2. Water your garden either first thing in the morning, or during the evening. Watering your garden or lawn during the hottest part of the day will only result in most of the water evaporating, and won’t do your lawn and garden any good.

3. Get your car washed at a car wash that uses recycled water, or use a product like the California Car Duster. The Car Duster removes dust from your car, helping it maintain a clear appearance without the necessity of rinsing it with water!

4. Don’t spray your driveway, sidewalk, deck or porch with either your sprinkler or hose. If your driveway is dirty, or covered in leaves, sweep the mess up with a broom or blow it off with a leaf blower. If you are watering your lawn or garden, position your sprinkler so it doesn’t water your driveway, street or sidewalk.

5. Most neighbourhoods have watering schedules, where you can only use water outside on certain days during the summer. Find out what these days are, and observe them.

6. When mowing your lawn, set the blade to the highest possible height. Longer grass will grow deeper roots, and will help shade the soil enough to prevent water evaporation. Keep the blades on your mower sharp to prevent tearing of grass, which has a tendency to look unhealthy. Lastly, don’t use a bag on your lawn mower to collect grass clippings – let the clippings fall onto your lawn. These clippings will help fertilize your lawn and keep moisture in the soil.

7. Use a water-efficient sprinkler. Some sprinklers, such as the Rainforest brand of sprinklers, will save up to 30% less water when using them compared to a typical sprinkler, but splitting the water drops into a mist that helps to improve the quality of watering you give your lawn or garden.

8. Make your garden larger. Grass needs more water than most other plants. Why not try adding a paved area to your yard, or a mulch bed around your trees to help reduce grassed areas?

9. Check for leaks on a regular basis – this includes around all faucets, connectors, hoses, sprinkling systems, and around your swimming pool.

10. Plan your garden properly – group plants that have similar watering needs together. Also, try to do your planting in either the spring or the fall, when these plants are going to need the least amount of water.

11. Weed your garden regularly. By weeding regularly, you will remove other plants that are competing with your own plants for water, which will in turn mean that you need to water your garden less.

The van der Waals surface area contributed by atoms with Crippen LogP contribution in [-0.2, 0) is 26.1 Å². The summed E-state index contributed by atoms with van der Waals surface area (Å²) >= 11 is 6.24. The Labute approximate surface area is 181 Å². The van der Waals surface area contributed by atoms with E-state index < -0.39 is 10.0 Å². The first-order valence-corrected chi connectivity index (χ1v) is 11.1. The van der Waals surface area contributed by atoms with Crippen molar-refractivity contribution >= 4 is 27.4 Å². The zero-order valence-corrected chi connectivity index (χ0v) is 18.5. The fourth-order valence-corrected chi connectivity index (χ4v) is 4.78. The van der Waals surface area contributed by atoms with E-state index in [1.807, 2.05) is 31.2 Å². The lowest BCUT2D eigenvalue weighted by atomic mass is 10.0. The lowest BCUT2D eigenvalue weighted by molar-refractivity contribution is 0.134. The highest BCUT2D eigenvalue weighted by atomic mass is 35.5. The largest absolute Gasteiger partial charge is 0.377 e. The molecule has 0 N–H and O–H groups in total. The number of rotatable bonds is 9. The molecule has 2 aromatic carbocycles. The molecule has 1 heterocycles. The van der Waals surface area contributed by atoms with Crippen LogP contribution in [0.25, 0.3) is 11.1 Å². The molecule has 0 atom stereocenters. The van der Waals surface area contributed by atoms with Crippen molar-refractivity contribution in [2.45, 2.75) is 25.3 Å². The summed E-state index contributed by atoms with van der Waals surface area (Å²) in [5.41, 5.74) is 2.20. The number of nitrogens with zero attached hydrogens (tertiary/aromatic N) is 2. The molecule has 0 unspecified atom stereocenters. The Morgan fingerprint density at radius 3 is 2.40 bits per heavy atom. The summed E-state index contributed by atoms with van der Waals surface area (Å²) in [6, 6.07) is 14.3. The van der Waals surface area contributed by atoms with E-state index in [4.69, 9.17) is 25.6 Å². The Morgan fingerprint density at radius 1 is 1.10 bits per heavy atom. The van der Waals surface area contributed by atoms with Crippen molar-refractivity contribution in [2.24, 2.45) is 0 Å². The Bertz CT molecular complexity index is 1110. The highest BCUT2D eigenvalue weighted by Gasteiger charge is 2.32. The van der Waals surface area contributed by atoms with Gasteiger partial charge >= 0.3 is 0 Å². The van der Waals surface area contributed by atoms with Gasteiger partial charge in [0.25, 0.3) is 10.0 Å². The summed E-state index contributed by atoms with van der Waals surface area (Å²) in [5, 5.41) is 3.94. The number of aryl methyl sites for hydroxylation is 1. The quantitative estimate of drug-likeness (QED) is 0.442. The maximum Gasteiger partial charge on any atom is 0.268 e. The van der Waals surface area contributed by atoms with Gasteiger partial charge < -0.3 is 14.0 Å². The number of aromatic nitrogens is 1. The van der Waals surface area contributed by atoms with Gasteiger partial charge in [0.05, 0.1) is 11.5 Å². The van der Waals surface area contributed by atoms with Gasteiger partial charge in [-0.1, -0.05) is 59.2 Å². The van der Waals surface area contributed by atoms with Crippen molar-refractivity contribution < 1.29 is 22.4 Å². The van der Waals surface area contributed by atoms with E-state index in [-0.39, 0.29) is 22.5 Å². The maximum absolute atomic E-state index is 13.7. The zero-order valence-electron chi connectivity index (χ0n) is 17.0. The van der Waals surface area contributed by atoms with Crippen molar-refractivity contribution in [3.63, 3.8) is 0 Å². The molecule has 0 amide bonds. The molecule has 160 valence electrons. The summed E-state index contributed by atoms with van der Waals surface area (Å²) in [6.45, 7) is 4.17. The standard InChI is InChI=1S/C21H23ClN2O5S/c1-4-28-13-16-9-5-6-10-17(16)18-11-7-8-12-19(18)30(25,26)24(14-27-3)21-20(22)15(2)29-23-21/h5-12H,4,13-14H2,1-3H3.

12. Choose any water features that you install in your garden carefully. While everyone loves the sound of trickling water, if the water is running too fast, there is the chance that you will lose a lot of it while it bounces out of the water feature or evaporates.

13. Don’t over-water your lawn. Usually lawns only need to be watered once every 3-5 days. When you are using a sprinkler, don’t forget that it’s on. Use a timer to remind you to shut if off, if you need to.

14. Use mulch in your garden instead of soil. Much helps with the absorption of water, and prevents it from evaporating as quickly as may otherwise happen.

15. When watering plants, make sure you are watering the base of the plant, where the water can quickly get to your roots. By watering the leaves of the plant, your plant is less likely to get the water that it needs, and it will more easily evaporate.

Tuesday, June 3, 2008

My Herb Garden

Living in an apartment, I didn’t have the space for an all-out garden – I didn’t even have a balcony where I can make a container garden. I did, however, have a LOT of counter space in my kitchen, especially behind my sink, where I had a good foot of space between my sink and my window. I took good advantage of this counter space over the first few years living in that appartment, but my favourite use of it, because of the amount of sunlight I got, was for my little herb garden.

I will admit that this was my first foray into real gardening – other than the occasional potted plant, I hadn’t really had any real desire to take care of plants before. But herb gardens, as I see it, are extremely multi-purpose. Not only did they add a bit of life and colour to my stark white kitchen, but I can use the plants for cooking as well, and as cooking is one of my favourite things to do, that was the main attraction to starting an herb garden.

I have discovered that herb gardening is extremely easy to do. My plants require very little maintenance - really only to be watered when the soil gets dry. How much I water my herb garden varies depending on the time of the year – last summer I found I had to water them once every couple of days, but during the winter I only had to water them about once a week. I use fertilizer in the water every once in a while, and this helps the plants to grow better, but other than watering and fertilizer, I don’t really have to do much to maintain my herb garden.

As far as what I grew, oregano, rosemary and thyme were always my favourites, and although I had thought about expanding my herb garden to include basil, I never really ended up doing so. I bought some of the herbs from nurseries to plant, and I’ve also grown some of my own from seeds – obviously, buying herbs from nurseries is a lot easier than attempting to grown your own from seeds. You don’t have to wait for the seeds to germinate, and you can start enjoying the plant almost immediately. As far as planting seeds goes, I’ve had mixed results. Half the time it works wonderfully – my oregano grew from seeds I planted, and it is extremely gratifying to know that I grew it all on my own. On the other hand, a couple other times I’ve tried to grow thyme from seeds, and for some reason that never worked well for me. I could never keep them alive, in the odd chance that they actually DID germinate, which was very frustrating. I’m not sure if I’m doing something wrong, or what, but I ended up buying some already-grown thyme at a garden centre and just planting that instead of attempting the seeds for a fourth time. If I had decide to expand my garden to include basil as well, I think I would definitely be buying a plant from a nursery or garden center.